Unraveling the Right of Return

Article excerpt

Abstract

The notion of Return in many ways epitomizes the Israeli-Palestinian conflict. The Palestinian Right of Return, one embodiment of this notion, has constituted a hurdle in the parties' attempts to reach a sustainable agreement. Rather than regard the conflict as of zero-sum nature, this paper assumes that Palestinians and Israelis, in their negotiations on the Right of Return and other issues, do not hear each other, and in fact are seldom speaking the same language even when it seems they are discussing the same issue. It examines the ways in which Israelis and Palestinians understand the issue of Return, and suggests a number of factors that influence their different understandings--as well as what each is able to hear from the other. A sustainable agreement would have to take these factors into account in its formulation and in the way in which it is delivered to both peoples.

Introduction

The notion of "Return" is central in the collective memories and national ethos of Jews and Palestinians. For Jews it has, for millennia, carried mainly religious connotations, while in more recent history its meaning has become--for Jews and Palestinians alike--mostly political, in many ways epitomizing the Israeli-Palestinian conflict and embodying its very essence. The issue has thus far constituted a hurdle in the two peoples' attempts to reach a sustainable, peaceful agreement. Notions of Return are closely linked to the concepts of "Diaspora" and "refugees," and all are, in the given context, most clearly embodied in the idea of the "Right of Return," as it applies to Jews and Palestinians alike.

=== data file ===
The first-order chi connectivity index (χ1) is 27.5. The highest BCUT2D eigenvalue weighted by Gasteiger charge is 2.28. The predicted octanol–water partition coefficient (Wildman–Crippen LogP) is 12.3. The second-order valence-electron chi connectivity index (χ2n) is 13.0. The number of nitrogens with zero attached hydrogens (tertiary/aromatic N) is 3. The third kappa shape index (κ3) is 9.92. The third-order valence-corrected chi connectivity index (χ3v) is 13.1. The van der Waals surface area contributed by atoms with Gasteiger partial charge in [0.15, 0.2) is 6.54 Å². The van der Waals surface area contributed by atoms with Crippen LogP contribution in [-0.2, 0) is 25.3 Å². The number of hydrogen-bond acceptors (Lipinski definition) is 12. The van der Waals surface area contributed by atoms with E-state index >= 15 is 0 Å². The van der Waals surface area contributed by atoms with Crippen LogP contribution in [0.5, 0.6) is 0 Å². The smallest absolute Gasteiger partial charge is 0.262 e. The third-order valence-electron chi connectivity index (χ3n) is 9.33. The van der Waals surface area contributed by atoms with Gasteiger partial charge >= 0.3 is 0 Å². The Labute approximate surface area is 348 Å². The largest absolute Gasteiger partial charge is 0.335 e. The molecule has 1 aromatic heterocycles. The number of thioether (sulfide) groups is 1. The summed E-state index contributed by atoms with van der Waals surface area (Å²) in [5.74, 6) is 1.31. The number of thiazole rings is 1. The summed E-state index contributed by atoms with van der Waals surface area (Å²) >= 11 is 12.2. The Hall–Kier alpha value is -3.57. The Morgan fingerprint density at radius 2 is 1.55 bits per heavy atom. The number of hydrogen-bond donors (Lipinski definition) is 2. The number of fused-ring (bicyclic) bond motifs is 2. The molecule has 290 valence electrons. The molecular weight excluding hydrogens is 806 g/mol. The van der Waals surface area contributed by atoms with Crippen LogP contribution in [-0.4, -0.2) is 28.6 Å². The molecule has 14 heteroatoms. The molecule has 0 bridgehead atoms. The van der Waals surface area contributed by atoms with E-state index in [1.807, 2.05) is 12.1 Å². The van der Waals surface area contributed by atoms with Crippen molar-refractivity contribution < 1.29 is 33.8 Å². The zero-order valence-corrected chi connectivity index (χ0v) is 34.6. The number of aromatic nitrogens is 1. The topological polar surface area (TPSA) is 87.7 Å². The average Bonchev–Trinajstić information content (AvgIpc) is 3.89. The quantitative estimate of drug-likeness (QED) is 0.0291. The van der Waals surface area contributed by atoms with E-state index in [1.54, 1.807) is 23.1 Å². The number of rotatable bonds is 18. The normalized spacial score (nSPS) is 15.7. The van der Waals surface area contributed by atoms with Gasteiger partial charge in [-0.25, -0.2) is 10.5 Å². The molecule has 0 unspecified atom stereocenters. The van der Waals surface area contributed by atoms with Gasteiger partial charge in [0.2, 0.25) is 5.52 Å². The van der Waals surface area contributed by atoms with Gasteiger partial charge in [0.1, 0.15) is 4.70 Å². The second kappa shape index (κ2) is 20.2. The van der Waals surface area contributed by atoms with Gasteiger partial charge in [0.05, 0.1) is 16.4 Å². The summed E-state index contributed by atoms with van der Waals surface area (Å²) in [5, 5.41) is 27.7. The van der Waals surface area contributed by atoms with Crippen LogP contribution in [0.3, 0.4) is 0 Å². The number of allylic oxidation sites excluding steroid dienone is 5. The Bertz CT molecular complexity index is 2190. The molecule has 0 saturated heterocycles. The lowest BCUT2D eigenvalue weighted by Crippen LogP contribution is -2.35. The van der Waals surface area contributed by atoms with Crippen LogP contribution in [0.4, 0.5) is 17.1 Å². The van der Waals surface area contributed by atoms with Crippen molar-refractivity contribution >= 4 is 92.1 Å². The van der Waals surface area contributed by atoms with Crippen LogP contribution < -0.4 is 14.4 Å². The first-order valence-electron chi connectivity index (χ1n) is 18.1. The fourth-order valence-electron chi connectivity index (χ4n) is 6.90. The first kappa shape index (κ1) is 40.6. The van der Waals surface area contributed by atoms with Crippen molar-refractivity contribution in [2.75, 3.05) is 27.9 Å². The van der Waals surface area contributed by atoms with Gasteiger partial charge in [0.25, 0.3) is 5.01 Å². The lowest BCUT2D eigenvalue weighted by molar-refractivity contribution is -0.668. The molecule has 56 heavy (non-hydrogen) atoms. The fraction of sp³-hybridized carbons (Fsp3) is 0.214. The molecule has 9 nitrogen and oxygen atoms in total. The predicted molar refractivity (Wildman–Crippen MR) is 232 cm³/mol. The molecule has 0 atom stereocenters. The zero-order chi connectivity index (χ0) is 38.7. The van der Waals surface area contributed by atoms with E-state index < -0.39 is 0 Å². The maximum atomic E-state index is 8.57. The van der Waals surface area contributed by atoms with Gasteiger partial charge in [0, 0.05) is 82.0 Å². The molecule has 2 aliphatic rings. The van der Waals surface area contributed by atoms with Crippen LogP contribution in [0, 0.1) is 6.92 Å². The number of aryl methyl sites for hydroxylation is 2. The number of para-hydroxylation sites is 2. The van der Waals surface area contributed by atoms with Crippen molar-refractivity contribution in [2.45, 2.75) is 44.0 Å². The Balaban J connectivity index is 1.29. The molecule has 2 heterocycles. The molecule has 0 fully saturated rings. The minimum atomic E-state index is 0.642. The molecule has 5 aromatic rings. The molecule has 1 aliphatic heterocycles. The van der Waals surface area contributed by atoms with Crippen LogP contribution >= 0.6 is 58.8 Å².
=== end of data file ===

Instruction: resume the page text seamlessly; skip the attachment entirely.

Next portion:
While there is much to say about Jewish Return, this paper will focus on the Palestinian Right of Return as an important issue in Palestinian-Israeli negotiations and a central concept in the conflict. However, it will make reference to Jewish notions of Return, which have existed for millennia, in order to help clarify Jewish attitudes towards, and understandings of, the Palestinian Right of Return.

In the eyes of some, the Right of Return constitutes, in a sense, the bare bedrock (1) upon which other layers of the conflict are mounted, and discourse and discursive processes surrounding it mirror larger processes taking place within the context of the conflict.

On the one hand, the Jewish Right of Return--institutionalized through Israel's Law of Return--is a central element of the Jewish national ethos (at the core of Zionism) and a main tenet upon which the State of Israel was established. Similarly, the Palestinian Right of Return is a central constituent of Palestinians' collective identity and national aspirations. Each people views the right as unquestionable and irrevocable with regard to itself, while illegitimate at best with regard to the other.

A resolution, or agreement, concerning the Right of Return is essential to any future sustainable peace, though it is still one of the main stumbling blocks on the road to reaching an agreement. (2) One of the many myths prevalent during the Oslo Peace Process, mainly among Israelis, was that the "occupation" (of the West Bank and Gaza) was all that stood in the way of reconciliation. (3) Recent events, especially the Intifada raging since September 2000, suggest that the Right of Return, in fact intrinsically related to the eruption of the Intifada in the first place, is very much alive and still very pertinent.

In Palestinian-Israeli negotiations in Taba, in December 2000-January 2001, an agreement regarding Palestinian Refugees was almost reached, yet for a number of reasons it was not signed. In spite of this very significant breakthrough, those who might have signed such an agreement would have likely had a very difficult time delivering it to their respective constituencies.

A Dialogue of the Deaf?

The conflict's intractability is often attributed to mutual misconceptions, though some claim that in fact Palestinians and Israelis know exactly what the other side wants, and that this is incongruent with what they themselves want. …